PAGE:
The FCA published its Dear CEO letter to e-money firms on 18th of May. The letter follows the portfolio strategy letter and Finalised Guidance regarding safeguarding for
payment services and e-money firms in July 2020.
This latest Dear CEO letter highlights the concerns the FCA have that many e-money firms compare their services to traditional bank accounts or hold themselves out as an alternative in their financial promotions, but do not adequately disclose the differences in protections between e-money accounts and bank accounts. In particular, the FCA believe that e-money firms do not make it clear that Financial Services Compensation Scheme (FSCS) protection does not apply.
Firms are reminded that must consider the information needs of customers and communicate with consumers in a way which is clear, fair and not misleading. In their portfolio strategy letter dated 9th July 2020, the regulator set out their view of the key risks within the payments and e-money sector particularly in light of the economic impact
of the Covid-19 pandemic.
The FCA noted their continued concern that many e-money firms are not adequately disclosing the differences in protections between their services and traditional banking, most notably, that FSCS protection does not apply.
BCOBS 2.3.1AR requires communications made by e-money and payment services firms to be accurate and not emphasise any potential benefits of a payment service or electronic money product without also giving a fair and prominent indication of any risks (i.e lack of the FSCS protection). Leaving out this fact could mean the information firms give consumers is insufficient, or even misleading. The FCA also identified that some e-money and payment services firms are giving a potentially misleading impression to consumers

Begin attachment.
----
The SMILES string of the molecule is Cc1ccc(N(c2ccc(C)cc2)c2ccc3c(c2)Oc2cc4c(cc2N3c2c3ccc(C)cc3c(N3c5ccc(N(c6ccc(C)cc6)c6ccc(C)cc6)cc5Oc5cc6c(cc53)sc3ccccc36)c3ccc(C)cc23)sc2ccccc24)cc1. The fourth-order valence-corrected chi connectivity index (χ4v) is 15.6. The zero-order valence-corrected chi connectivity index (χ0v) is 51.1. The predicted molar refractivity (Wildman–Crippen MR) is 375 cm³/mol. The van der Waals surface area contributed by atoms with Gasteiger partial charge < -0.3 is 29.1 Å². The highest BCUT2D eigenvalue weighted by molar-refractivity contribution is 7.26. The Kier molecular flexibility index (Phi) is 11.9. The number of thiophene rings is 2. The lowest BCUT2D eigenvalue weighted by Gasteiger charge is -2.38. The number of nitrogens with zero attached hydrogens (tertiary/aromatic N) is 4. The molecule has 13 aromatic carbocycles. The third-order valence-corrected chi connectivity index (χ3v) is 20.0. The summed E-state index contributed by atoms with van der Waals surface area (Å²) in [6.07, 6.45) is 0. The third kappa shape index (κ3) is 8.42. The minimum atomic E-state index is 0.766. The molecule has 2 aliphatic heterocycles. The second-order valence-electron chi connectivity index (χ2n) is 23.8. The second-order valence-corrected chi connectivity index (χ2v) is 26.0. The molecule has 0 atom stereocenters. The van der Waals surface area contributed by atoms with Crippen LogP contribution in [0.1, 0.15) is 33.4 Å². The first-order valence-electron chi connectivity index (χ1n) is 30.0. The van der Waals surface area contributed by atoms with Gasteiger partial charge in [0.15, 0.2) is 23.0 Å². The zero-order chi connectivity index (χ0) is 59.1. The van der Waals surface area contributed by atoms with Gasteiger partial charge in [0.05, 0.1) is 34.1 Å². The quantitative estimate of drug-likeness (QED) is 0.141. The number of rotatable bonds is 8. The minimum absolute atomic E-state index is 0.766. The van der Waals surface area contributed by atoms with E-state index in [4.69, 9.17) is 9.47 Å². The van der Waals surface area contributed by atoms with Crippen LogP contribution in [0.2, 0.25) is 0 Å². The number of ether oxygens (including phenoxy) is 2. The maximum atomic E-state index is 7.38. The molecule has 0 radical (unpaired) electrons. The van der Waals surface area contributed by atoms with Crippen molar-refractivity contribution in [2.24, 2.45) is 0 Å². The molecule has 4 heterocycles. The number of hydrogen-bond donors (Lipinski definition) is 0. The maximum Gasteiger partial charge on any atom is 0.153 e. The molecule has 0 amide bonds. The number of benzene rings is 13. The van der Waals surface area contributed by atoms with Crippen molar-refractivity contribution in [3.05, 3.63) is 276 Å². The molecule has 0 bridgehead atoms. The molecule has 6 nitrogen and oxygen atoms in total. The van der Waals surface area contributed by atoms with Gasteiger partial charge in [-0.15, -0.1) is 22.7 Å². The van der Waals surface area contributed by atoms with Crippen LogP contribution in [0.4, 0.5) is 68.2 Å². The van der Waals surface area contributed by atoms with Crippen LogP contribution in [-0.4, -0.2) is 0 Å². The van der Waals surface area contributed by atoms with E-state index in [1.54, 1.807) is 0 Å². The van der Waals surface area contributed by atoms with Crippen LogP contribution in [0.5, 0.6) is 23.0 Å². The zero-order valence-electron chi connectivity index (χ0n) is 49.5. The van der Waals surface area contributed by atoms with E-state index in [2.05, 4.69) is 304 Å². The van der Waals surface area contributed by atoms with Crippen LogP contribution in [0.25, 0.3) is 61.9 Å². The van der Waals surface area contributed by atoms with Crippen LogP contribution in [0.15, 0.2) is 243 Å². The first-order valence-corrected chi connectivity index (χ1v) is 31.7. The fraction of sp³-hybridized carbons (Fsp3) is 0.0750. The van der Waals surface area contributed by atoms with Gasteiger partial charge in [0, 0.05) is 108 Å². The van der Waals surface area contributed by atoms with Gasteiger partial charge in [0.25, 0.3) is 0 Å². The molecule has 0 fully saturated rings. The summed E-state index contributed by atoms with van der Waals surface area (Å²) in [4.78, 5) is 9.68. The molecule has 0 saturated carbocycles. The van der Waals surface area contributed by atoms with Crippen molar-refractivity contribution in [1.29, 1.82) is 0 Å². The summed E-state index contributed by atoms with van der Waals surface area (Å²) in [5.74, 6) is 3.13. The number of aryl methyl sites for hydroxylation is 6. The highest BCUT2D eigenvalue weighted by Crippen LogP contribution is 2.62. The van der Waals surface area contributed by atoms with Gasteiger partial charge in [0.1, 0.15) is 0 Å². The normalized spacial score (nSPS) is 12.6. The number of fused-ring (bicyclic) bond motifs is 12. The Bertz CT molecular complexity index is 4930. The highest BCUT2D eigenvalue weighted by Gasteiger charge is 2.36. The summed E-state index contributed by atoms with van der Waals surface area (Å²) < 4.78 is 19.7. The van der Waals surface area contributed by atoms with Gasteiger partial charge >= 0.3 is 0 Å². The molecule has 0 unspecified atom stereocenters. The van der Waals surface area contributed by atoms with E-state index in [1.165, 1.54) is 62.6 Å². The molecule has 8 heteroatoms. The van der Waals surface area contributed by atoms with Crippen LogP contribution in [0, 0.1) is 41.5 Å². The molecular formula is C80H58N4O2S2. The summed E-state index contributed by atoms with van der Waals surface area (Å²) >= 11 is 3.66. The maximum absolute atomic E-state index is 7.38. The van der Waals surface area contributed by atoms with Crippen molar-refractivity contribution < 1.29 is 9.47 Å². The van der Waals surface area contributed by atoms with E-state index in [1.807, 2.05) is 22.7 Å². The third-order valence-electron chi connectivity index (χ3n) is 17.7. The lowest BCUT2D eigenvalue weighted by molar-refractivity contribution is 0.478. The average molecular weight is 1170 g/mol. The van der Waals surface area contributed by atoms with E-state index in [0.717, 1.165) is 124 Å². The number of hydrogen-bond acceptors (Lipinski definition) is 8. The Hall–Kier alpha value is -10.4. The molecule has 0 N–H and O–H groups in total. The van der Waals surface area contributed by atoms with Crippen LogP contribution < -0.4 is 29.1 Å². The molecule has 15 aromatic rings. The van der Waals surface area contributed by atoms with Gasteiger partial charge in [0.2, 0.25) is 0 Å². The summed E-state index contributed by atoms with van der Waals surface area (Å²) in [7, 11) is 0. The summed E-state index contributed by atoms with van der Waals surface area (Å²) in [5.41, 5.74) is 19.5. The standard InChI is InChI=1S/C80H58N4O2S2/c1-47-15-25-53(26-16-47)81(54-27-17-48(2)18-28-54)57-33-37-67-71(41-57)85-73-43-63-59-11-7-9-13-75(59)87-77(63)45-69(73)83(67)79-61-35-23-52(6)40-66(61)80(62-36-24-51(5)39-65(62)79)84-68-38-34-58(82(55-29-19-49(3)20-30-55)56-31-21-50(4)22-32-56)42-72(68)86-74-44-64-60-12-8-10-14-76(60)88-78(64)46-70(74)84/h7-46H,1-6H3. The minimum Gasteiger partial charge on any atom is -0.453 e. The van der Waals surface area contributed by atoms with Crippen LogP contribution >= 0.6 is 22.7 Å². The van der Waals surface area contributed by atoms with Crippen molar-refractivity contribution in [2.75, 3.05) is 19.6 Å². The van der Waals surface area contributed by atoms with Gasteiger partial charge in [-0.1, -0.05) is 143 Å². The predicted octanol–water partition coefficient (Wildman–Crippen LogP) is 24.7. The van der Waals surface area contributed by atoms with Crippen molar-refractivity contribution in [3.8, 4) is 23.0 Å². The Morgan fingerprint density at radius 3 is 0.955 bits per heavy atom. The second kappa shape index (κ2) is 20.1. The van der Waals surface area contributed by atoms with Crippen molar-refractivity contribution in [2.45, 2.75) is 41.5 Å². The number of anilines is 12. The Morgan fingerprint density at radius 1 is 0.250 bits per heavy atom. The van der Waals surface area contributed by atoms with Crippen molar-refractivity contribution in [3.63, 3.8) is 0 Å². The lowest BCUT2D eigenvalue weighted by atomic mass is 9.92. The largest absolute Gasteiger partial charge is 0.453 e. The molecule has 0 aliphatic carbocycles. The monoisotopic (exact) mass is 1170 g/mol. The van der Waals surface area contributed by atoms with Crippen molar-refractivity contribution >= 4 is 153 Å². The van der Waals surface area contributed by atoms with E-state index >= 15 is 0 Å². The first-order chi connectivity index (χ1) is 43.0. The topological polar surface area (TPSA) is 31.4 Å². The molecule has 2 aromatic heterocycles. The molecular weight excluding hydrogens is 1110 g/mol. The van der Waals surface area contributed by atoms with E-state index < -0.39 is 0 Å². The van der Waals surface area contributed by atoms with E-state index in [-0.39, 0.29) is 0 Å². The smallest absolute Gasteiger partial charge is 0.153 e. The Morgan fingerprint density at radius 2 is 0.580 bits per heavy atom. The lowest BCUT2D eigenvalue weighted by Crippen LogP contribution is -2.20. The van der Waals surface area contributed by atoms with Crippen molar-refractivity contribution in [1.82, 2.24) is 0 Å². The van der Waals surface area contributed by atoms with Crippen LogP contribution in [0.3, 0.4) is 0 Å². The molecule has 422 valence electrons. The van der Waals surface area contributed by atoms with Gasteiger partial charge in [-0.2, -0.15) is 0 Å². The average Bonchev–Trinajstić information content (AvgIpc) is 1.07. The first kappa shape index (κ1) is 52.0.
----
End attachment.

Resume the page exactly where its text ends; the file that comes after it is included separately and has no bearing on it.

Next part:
about the extent to which products or services are regulated by the FCA. If a communication or a financial promotion or payment service or electronic money promotion names the FCA as the regulator of a firm or other provider, and refers to matters which the FCA do not regulate, the firm should ensure that the communication makes clear that those matters are not regulated by the FCA.
Firms must write to their customers by 28th June 2021 to make clear to them of how their money is protected through safeguarding and that FSCS protection does not apply. The FCA have suggested that firms may wish to include a link to their website to help customers decide whether that level of protection is appropriate for their circumstances.
This communication separate from any other messaging or promotional activity undertaken by the firm.
Firms must also review their financial promotions and method(s) of communication based on their business model and customer base, including any vulnerable customers and consider its appropriateness.